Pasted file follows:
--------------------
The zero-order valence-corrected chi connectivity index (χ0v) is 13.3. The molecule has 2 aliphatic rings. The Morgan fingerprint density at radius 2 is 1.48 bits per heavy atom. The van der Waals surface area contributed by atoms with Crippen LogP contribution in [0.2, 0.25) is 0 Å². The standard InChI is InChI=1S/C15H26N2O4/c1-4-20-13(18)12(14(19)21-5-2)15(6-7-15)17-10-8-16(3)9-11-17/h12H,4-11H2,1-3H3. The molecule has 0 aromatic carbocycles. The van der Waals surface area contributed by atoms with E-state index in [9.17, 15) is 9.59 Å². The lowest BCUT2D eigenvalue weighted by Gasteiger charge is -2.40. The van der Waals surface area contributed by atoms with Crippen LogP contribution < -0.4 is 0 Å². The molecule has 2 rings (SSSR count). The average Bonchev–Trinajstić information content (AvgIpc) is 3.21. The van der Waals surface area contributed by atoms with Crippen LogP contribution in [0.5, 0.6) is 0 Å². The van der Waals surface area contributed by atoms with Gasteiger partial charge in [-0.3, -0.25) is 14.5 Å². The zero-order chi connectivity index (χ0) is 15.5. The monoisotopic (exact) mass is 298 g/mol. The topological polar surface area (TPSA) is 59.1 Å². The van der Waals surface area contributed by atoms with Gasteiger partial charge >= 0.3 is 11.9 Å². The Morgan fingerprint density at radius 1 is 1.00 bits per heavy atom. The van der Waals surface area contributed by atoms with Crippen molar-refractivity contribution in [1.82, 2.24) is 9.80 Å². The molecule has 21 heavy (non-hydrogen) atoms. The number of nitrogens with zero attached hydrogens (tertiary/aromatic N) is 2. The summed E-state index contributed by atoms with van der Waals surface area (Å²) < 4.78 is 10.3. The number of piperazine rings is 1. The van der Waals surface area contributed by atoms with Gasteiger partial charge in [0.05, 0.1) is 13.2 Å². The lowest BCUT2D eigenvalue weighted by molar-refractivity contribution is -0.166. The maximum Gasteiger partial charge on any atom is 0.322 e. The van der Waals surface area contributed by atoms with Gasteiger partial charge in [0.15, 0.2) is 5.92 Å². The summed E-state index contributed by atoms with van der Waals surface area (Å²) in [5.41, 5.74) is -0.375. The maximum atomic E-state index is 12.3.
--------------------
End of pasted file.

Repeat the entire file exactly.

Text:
The zero-order valence-corrected chi connectivity index (χ0v) is 13.3. The molecule has 2 aliphatic rings. The Morgan fingerprint density at radius 2 is 1.48 bits per heavy atom. The van der Waals surface area contributed by atoms with Crippen LogP contribution in [0.2, 0.25) is 0 Å². The standard InChI is InChI=1S/C15H26N2O4/c1-4-20-13(18)12(14(19)21-5-2)15(6-7-15)17-10-8-16(3)9-11-17/h12H,4-11H2,1-3H3. The molecule has 0 aromatic carbocycles. The van der Waals surface area contributed by atoms with E-state index in [9.17, 15) is 9.59 Å². The lowest BCUT2D eigenvalue weighted by Gasteiger charge is -2.40. The van der Waals surface area contributed by atoms with Crippen LogP contribution < -0.4 is 0 Å². The molecule has 2 rings (SSSR count). The average Bonchev–Trinajstić information content (AvgIpc) is 3.21. The van der Waals surface area contributed by atoms with Crippen LogP contribution in [0.5, 0.6) is 0 Å². The van der Waals surface area contributed by atoms with Gasteiger partial charge in [-0.3, -0.25) is 14.5 Å². The zero-order chi connectivity index (χ0) is 15.5. The monoisotopic (exact) mass is 298 g/mol. The topological polar surface area (TPSA) is 59.1 Å². The van der Waals surface area contributed by atoms with Gasteiger partial charge >= 0.3 is 11.9 Å². The Morgan fingerprint density at radius 1 is 1.00 bits per heavy atom. The van der Waals surface area contributed by atoms with Crippen molar-refractivity contribution in [1.82, 2.24) is 9.80 Å². The molecule has 21 heavy (non-hydrogen) atoms. The number of nitrogens with zero attached hydrogens (tertiary/aromatic N) is 2. The summed E-state index contributed by atoms with van der Waals surface area (Å²) < 4.78 is 10.3. The number of piperazine rings is 1. The van der Waals surface area contributed by atoms with Gasteiger partial charge in [0.05, 0.1) is 13.2 Å². The lowest BCUT2D eigenvalue weighted by molar-refractivity contribution is -0.166. The maximum Gasteiger partial charge on any atom is 0.322 e. The van der Waals surface area contributed by atoms with Gasteiger partial charge in [0.15, 0.2) is 5.92 Å². The summed E-state index contributed by atoms with van der Waals surface area (Å²) in [5.41, 5.74) is -0.375. The maximum atomic E-state index is 12.3.